• Lou Ann,

      So many thing you said I have said and thought over the past couple of months! The link to the right (being cancer) has a list of blogs by people with our exact same condition. Mine is The Dirty Pink Underbelly (on the list – the link has a different name; too lazy to create a new blog)

      I think the email list I joined is at CLUB-METS-BC@LISTSERV.ACOR.ORG. It’s been wonderful.

      I was like you; when I was diagnosed, I thought I’d be dead in a few months! Everyone else I’d ever known with metastatic cancer died pretty quickly! Now I hear I could have years! Very hard for me to accept, after accepting the other alternative first! I’m sorry yours came on so fast and fierce, only to be told, ok, now you just live with this…treatable, not curable…

      Email me or check out my blog if you like. Join the Club-Mets-BC email posting list. It really helped me.

      For bone only they just put you on a hormone blocking drug. I’m surprised they put you on Tamoxofin if you have no uterus, but I’m not a doctor…I’m post menopausal, thanks to surgery, and I am on Femara.

      I had palliative radiation to my right hip/pelvis area, which was badly eaten away. It helped the pain a lot. I hope your surgery does the trick for you. I will remember you in my thoughts and prayers.


      (posted it to the blog, then thought I should have replied…still getting the hang of this program!)

    • Hi Lou Ann,

      I have some links to give you and will write to you tomorrow as I was getting ready to turn off the computer and head to bed when I saw your comment. I am sorry to hear you are dealing with this and that tonight you are having so much pain.

      I know that when I’ve read the prognosis for us with MBC, it’s frightening and discouraging. My doctor, however, has told me that some of her patients with similar diagnoses have lived many years. My doctor specializes in advanced breast cancer, so I trust her implicitly. There are also many women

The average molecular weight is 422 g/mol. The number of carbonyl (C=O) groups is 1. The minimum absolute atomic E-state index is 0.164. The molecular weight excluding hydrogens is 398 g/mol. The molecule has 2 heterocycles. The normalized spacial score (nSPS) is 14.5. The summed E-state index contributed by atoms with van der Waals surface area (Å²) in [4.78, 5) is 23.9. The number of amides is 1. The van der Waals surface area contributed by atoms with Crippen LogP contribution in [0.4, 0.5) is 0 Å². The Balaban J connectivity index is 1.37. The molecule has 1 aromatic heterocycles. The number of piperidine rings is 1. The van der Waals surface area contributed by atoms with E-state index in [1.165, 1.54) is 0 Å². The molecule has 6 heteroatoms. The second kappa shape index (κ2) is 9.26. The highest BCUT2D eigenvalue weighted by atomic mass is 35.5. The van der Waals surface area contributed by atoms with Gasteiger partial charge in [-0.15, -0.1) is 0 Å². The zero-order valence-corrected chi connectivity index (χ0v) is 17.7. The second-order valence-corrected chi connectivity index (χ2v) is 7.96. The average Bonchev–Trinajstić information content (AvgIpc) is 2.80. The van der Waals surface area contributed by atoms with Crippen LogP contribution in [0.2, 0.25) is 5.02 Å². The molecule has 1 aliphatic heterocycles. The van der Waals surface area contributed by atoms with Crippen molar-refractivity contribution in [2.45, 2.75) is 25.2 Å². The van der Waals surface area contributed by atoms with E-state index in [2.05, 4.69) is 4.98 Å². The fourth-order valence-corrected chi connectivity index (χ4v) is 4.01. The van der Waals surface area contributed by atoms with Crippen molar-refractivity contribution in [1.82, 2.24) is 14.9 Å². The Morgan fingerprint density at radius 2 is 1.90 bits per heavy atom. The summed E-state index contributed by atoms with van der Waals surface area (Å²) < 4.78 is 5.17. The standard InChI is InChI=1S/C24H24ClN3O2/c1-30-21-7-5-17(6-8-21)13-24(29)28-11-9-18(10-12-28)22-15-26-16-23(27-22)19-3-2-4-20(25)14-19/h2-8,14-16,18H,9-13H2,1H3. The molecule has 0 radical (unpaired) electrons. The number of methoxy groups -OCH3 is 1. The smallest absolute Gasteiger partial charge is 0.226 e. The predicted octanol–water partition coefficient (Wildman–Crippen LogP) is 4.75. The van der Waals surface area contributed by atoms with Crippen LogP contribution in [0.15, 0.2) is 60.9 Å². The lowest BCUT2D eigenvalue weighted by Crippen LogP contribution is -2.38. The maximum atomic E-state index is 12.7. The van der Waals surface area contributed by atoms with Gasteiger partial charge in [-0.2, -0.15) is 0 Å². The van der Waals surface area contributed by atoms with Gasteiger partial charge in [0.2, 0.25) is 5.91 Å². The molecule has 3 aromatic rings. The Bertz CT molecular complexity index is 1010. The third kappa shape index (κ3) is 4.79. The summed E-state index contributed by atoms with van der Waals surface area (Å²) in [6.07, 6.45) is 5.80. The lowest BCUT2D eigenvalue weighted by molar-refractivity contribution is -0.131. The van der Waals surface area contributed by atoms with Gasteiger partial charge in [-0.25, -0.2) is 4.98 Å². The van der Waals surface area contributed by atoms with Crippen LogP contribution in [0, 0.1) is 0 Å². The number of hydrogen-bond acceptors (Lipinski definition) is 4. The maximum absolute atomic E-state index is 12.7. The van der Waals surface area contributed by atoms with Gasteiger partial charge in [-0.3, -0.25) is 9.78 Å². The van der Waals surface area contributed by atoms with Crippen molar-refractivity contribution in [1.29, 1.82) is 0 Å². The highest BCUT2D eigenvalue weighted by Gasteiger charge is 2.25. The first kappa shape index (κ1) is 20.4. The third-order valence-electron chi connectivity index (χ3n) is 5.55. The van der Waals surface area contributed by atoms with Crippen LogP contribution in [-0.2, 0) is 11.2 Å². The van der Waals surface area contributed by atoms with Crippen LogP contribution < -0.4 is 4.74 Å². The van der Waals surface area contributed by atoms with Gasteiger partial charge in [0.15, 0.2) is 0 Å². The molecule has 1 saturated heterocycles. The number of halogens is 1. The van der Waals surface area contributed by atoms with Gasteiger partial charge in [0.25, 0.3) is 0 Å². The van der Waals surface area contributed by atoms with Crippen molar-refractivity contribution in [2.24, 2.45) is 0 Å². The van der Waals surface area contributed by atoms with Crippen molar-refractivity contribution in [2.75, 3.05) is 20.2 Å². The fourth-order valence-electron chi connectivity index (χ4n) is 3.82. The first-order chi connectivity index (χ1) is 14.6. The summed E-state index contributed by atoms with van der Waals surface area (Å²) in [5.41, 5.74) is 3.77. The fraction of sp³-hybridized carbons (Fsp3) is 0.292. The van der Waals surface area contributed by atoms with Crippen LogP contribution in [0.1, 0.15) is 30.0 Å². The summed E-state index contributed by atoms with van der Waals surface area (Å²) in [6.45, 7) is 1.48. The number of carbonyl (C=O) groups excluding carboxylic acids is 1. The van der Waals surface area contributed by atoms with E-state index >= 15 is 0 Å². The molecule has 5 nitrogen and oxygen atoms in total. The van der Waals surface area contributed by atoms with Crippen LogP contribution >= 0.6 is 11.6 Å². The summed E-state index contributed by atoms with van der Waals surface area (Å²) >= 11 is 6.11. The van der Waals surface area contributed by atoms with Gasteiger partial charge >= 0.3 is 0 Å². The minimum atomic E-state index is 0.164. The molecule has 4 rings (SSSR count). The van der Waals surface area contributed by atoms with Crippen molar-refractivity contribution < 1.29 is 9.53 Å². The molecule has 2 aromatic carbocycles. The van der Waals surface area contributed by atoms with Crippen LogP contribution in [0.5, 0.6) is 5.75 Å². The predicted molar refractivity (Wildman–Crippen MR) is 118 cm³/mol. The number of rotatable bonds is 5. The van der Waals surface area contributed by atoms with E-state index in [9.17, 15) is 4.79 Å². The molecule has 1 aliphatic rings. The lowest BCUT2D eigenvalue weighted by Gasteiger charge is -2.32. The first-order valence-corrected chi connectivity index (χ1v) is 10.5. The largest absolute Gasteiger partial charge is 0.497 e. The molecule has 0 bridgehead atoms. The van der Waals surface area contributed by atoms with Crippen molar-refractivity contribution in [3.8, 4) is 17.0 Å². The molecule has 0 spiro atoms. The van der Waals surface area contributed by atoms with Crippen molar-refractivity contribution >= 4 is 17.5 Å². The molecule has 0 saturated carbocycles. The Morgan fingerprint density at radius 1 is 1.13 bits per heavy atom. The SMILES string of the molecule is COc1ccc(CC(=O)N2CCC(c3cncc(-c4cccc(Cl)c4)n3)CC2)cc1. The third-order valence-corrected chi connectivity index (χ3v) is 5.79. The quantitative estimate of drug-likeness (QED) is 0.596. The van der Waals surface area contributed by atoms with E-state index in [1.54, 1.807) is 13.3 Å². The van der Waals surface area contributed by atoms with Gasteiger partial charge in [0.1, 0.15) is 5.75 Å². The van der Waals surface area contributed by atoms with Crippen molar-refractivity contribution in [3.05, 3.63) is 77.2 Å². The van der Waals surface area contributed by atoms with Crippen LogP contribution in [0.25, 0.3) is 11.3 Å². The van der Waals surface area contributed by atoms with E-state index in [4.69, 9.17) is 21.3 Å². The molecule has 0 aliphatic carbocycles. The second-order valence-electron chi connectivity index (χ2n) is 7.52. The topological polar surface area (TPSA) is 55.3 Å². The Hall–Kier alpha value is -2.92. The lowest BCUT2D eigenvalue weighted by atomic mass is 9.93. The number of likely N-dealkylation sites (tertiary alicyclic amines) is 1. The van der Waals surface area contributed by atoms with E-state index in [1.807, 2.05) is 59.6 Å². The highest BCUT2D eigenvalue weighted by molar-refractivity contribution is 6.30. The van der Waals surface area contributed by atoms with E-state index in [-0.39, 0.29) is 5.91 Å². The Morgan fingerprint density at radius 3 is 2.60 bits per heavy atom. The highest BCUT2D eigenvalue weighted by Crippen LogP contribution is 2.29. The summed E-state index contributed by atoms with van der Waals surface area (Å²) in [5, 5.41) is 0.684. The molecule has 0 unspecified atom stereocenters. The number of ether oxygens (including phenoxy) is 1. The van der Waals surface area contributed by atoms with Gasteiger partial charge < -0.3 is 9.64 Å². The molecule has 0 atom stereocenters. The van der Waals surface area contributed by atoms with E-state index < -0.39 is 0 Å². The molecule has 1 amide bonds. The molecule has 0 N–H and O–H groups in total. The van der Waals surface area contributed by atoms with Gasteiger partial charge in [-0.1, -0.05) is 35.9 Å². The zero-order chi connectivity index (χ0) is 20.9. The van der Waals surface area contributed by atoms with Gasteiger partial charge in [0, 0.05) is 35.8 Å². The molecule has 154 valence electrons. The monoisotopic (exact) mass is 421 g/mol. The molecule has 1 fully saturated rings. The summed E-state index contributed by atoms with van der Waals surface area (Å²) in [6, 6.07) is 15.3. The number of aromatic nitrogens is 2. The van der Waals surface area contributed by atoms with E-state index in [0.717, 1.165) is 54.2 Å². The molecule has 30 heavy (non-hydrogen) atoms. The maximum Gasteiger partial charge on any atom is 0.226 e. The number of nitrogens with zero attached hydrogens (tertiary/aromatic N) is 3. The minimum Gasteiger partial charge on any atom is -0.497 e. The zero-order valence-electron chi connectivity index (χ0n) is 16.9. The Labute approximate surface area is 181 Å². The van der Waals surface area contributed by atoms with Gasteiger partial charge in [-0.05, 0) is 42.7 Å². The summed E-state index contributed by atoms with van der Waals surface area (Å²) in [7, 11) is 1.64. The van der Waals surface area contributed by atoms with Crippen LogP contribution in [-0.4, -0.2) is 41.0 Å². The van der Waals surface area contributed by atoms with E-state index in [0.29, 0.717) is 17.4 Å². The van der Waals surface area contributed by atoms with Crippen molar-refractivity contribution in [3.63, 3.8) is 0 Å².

My treatment has included surgery to my back for a very large tumor (they could not remove it all), radiation to my back and two regimens of chemo.

      I hope you are getting some comfort tonight and will be able to sleep. I will write to you tomorrow.


  11. Hi Donna,
    Please visit my web-site and see if you would like to share links with me. My site is dedicated to teaching patients and caregivers about the safe benefits of massage by a trained oncology massage therapist. I also have come to love line dancing later in my life and believe in the healing power of dancing.

    Take care,
    Toni Muirhead, LMT

  12. Hello Sweet Lady,
    I am a fellow breast cancer warrior and blogger and just found your blog. So wonderful to find you are writing about living and coping with metastatic cancer. You are a beacon to others. Keep writing, keep living, keep your loving strong spirit.

    Brenda Coffee

  13. I found you through Facebook. Your writings are so inspirational. You are such a brave woman!

  14. Linda Phillips

    It’s me, Linda from UCI. How are you doing? Haven’t heard from you in a while. I’m hoping all is going well. I’m still here in Temecula fighting the rattlesnakes and hanging out with grandkids. I’d love to come by one day and see you. Please get in touch. THANKS LP

  15. Hi Donna,
    I work with WOW organizing Author Book Tours. We have an author touring with us right now that would be a perfect inspirational guest blogger on your site-she is a two-time cancer survivor who has written a memoir/self-help book. I would love to send you more information. Please email me at and I will send a reply with a formal introduction and all the other info.
    Thank you,

  16. Hi Donna,
    I hope you can share this information with your readers:

    A brilliant new chemo information site is seeking funding from the Pepsi Refresh campaign to fund its creation to provide vital information for chemo patients and their caregivers. Pepsi is awarding $250,000 to the business concept that gets the most votes, from 9-1 to 9-30. Please vote now, at:

    This is a story on FOX about it:,0,7592628.story